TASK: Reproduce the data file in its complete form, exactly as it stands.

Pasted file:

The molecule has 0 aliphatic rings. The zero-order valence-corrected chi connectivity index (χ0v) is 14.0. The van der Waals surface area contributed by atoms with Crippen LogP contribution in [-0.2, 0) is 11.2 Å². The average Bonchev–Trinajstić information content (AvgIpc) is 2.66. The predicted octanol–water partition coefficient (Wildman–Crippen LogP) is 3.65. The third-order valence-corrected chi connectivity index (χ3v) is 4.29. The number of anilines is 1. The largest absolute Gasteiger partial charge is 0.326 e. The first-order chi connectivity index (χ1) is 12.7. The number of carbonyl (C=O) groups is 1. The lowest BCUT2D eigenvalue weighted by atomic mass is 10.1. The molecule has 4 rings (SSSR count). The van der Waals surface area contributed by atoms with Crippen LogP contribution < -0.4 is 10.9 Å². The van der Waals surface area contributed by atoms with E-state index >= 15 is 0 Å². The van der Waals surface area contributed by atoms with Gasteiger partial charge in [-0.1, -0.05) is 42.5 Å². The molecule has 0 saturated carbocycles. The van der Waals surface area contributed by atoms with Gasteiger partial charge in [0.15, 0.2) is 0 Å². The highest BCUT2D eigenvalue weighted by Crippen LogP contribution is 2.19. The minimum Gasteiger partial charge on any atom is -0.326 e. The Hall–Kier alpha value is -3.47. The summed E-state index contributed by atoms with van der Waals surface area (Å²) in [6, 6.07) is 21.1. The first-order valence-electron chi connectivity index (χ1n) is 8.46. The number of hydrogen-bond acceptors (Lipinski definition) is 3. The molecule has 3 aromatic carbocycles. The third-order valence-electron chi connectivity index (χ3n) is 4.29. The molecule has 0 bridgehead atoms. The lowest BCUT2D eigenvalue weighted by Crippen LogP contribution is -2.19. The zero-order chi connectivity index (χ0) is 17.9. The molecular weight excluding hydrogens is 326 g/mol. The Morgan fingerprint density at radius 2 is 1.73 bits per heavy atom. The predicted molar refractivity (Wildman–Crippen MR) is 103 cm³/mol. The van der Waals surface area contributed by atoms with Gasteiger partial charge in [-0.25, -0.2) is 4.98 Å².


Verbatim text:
The molecule has 0 aliphatic rings. The zero-order valence-corrected chi connectivity index (χ0v) is 14.0. The van der Waals surface area contributed by atoms with Crippen LogP contribution in [-0.2, 0) is 11.2 Å². The average Bonchev–Trinajstić information content (AvgIpc) is 2.66. The predicted octanol–water partition coefficient (Wildman–Crippen LogP) is 3.65. The third-order valence-corrected chi connectivity index (χ3v) is 4.29. The number of anilines is 1. The largest absolute Gasteiger partial charge is 0.326 e. The first-order chi connectivity index (χ1) is 12.7. The number of carbonyl (C=O) groups is 1. The lowest BCUT2D eigenvalue weighted by atomic mass is 10.1. The molecule has 4 rings (SSSR count). The van der Waals surface area contributed by atoms with Crippen LogP contribution < -0.4 is 10.9 Å². The van der Waals surface area contributed by atoms with E-state index >= 15 is 0 Å². The van der Waals surface area contributed by atoms with Gasteiger partial charge in [-0.1, -0.05) is 42.5 Å². The molecule has 0 saturated carbocycles. The van der Waals surface area contributed by atoms with Gasteiger partial charge in [0.15, 0.2) is 0 Å². The highest BCUT2D eigenvalue weighted by Crippen LogP contribution is 2.19. The minimum Gasteiger partial charge on any atom is -0.326 e. The Hall–Kier alpha value is -3.47. The summed E-state index contributed by atoms with van der Waals surface area (Å²) in [6, 6.07) is 21.1. The first-order valence-electron chi connectivity index (χ1n) is 8.46. The number of hydrogen-bond acceptors (Lipinski definition) is 3. The molecule has 3 aromatic carbocycles. The third-order valence-electron chi connectivity index (χ3n) is 4.29. The molecule has 0 bridgehead atoms. The lowest BCUT2D eigenvalue weighted by Crippen LogP contribution is -2.19. The zero-order chi connectivity index (χ0) is 17.9. The molecular weight excluding hydrogens is 326 g/mol. The Morgan fingerprint density at radius 2 is 1.73 bits per heavy atom. The predicted molar refractivity (Wildman–Crippen MR) is 103 cm³/mol. The van der Waals surface area contributed by atoms with Gasteiger partial charge in [-0.25, -0.2) is 4.98 Å².